¶6 The appellant testified, and denied raping M.J.

¶7 As his first assignment of error, the appellant complains of improper prosecutorial remarks while examining witnesses and during closing argument. Of the errors alleged in this assignment, only two were properly preserved by the imposition of timely objections. Therefore, we will address only the alleged errors to which the appellant objected. Tucker v. State, 620 P.2d 1314 (Okl.Cr. 1980). Both instances were during cross-examination of witnesses for the defense. First, in response to an answer given by the appellant's mother, he remarked, "So then you and your husband got together and started thinking about some things you could come up with and . . ." (Tr. 446). At that point, appellant's attorney objected and the prosecutor withdrew the question. Second, during cross-examination of the appellant, the prosecutor made the following statement, "On the 15th of January ok, you already know the answer to that question. I was going to ask you what room you were watching TV in, but you already heard the other people testify." The appellant's attorney asked for a mistrial or in the alternative, an admonishment of the prosecutor, and the court admonished the prosecutor. In view of the overwhelming evidence of appellant's guilt, the withdrawal of the statement by the prosecutor, the admonishment of the court, and the gravity of the offense, the remarks of the prosecutor cannot be said to be so prejudicial as to have adversely affected the fairness and impartiality of the proceedings. We have examined the other comments by the prosecutor of which the appellant complains and find nothing requiring modification or reversal.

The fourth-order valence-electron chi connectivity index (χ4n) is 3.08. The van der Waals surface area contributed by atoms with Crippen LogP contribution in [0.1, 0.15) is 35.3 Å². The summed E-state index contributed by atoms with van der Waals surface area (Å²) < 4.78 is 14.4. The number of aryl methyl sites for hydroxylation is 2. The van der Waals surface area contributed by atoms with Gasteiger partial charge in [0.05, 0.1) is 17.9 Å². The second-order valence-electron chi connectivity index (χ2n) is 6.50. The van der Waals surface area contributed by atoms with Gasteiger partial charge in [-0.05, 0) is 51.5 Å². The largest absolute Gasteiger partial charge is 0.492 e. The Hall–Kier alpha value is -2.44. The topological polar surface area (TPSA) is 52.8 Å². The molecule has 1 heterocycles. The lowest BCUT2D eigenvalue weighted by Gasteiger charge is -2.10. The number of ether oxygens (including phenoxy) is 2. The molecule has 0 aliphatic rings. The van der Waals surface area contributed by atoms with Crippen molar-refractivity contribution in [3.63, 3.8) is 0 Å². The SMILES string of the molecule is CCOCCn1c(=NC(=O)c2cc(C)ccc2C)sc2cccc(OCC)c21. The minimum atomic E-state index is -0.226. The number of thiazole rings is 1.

¶8 As his second assignment of error, the appellant alleges that the prosecutor in his closing statement perverted the testimony given by the forensic chemist. We must first note that no objection was made to this allegedly improper statement, nor was a request made that it be stricken. Therefore it is waived. Luker v. State, 552 P.2d 715, 719 (Okl.Cr. 1976). Even if the alleged errors were properly preserved we would not agree with the conclusion of the appellant. The prosecutor clearly stated at more than one point in his closing argument that the evidence was "consistent" with the appellant's guilt, that it had not ruled out the appellant as the assailant. Counsel for the appellant rebutted that the evidence did not identify the appellant as the assailant either. Attorneys for both sides are allowed reasonable freedom to comment on the evidence and draw inferences from it. Frick v. State, 634 P.2d 738 (Okl.Cr. 1981). We find that the argument of the prosecutor was fair comment on the [723 P.2d 989] evidence presented. This assignment of error is without merit.

¶9 As his final assignment of error, the appellant alleges that the trial court should not have admitted evidence relating to a rape kit

¶10 The judgment and sentence appealed from is AFFIRMED.

PARKS, P.J., and BRETT, J., concur in results.

Footnotes:

1 The rape kit consisted of vaginal smears, vaginal swabs, a blood sample, saliva sample, gravel from victim's underwear, and scalp hair.